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Jules Verne Moon Gun
Apollo vs Verne
Apollo vs Verne
Apollo Columbia spacecraft compared with Jules Verne's Columbiad
French gun-launched orbital launch vehicle. Jules Verne's moon gun, as described in his 1865 novel From the Earth to the Moon, was located in Florida. Although some errors were made, Verne used real engineering analysis to arrive at the design of his cannon and manned moon projectile. As a result, at the time of Apollo 8 and 11 missions it was noted that Verne had made an astonishing number of correct predictions about the actual missions....

Status: Design 1856.

The gun was poured into a 274 m deep well, with a bore of 2.74 m. The first 61 m of the barrel was filled with 122 metric tons of guncotton. This was supposed to propel the 2.74 m diameter shell to a velocity of 16.5 km/second. After deceleration going through the earth's atmosphere, the shell would have a residual velocity of 11 km/second, sufficient to reach the moon.

The shell was to be constructed of aluminum, with walls 0.3 m thick. The human passengers would be protected from the tremendous G forces of acceleration and deceleration by hydraulic and frangible shock absorbers.

Verne's analysis resulted in the following correct predictions:

Many of these similarities are due to the engineering analysis Verne's characters used to determine the design of the gun and its projectile:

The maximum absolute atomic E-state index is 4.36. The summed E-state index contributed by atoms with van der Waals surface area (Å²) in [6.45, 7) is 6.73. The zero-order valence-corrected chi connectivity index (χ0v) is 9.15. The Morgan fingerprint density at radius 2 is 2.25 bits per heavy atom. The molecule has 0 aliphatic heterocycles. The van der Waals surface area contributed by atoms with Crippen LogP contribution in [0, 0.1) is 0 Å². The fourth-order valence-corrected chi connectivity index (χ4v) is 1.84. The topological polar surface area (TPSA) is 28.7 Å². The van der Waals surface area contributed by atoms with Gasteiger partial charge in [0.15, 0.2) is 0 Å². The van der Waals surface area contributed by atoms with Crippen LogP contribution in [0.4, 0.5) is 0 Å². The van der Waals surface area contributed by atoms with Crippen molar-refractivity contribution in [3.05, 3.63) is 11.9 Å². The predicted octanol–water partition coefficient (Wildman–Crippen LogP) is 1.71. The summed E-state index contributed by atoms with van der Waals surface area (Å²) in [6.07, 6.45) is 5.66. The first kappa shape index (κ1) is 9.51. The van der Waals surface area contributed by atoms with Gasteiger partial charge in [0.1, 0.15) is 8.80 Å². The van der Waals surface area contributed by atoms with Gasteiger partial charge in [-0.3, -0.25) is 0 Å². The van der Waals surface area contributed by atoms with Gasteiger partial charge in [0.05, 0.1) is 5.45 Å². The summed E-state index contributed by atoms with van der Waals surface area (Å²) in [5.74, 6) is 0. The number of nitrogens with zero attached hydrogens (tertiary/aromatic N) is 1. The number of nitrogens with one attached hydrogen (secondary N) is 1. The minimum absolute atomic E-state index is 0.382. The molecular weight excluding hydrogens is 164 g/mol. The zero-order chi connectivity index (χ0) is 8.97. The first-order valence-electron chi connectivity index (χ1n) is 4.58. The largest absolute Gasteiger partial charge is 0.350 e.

The velocity necessary to reach the moon (essentially the escape velocity of the earth) could be calculated easily using Newtonian mechanics: "...by incontrovertible calculations I find that a projectile endowed with an initial velocity of 12,000 yards per second, and aimed at the moon, must necessarily reach it .."

The caliber of the projectile was established by the need to track the object by telescope at lunar distance:

"... a telescope on some elevated mountain...of 48,000 times (magnification), which should bring the moon within an apparent distance of five miles; and, in order to be visible, objects need not have a diameter of more than nine feet."

To keep the mass of the projectile within reason, it would have to be hollow:

"A solid shot of 108 inches would weigh more than 200,000 pounds, a weight evidently far too great. Still, as we must reserve a certain stability for our projectile, I propose to give it a weight of 20,000 pounds."

But a cast iron shell with sides of the thickness to withstand the gas pressure at launch would also be far too heavy. This lead to the conclusion that:

"Aluminum....... is easily wrought... is three times lighter than iron, and seems to have been created for the express purpose of furnishing us with the material for our projectile....but...the cost price of aluminum (is) extremely high....nine dollars a pound!"

The final calculations showed the projectile would be: "...of 108 inches in diameter, and twelve inches in thickness, would weigh, in cast-iron, 67,440 pounds; cast in aluminum, its weight will be reduced to 19,250 pounds... at nine dollars a pound, this projectile will cost....$173,050."

The projectile having been settled, the gun itself could then be sized:

"The problem before us is how to communicate an initial force of 12,000 yards per second to a shell of 108 inches in diameter, weighing 20,000 pounds....The resistance of the air is of little importance. The atmosphere of the earth does not exceed forty miles. Now, with the given rapidity, the projectile will have traversed this in five seconds, and the period is too brief for the resistance of the medium to be regarded otherwise than as insignificant...."

"It must evidently be, then, a gun of great range, since the length of the piece will increase the detention of the gas accumulated behind the projectile; but there is no advantage in passing certain limits....Ordinarily the length of a gun is twenty to twenty-five times the diameter of the shot, and its weight two hundred and thirty-five to two hundred and forty times that of the shot."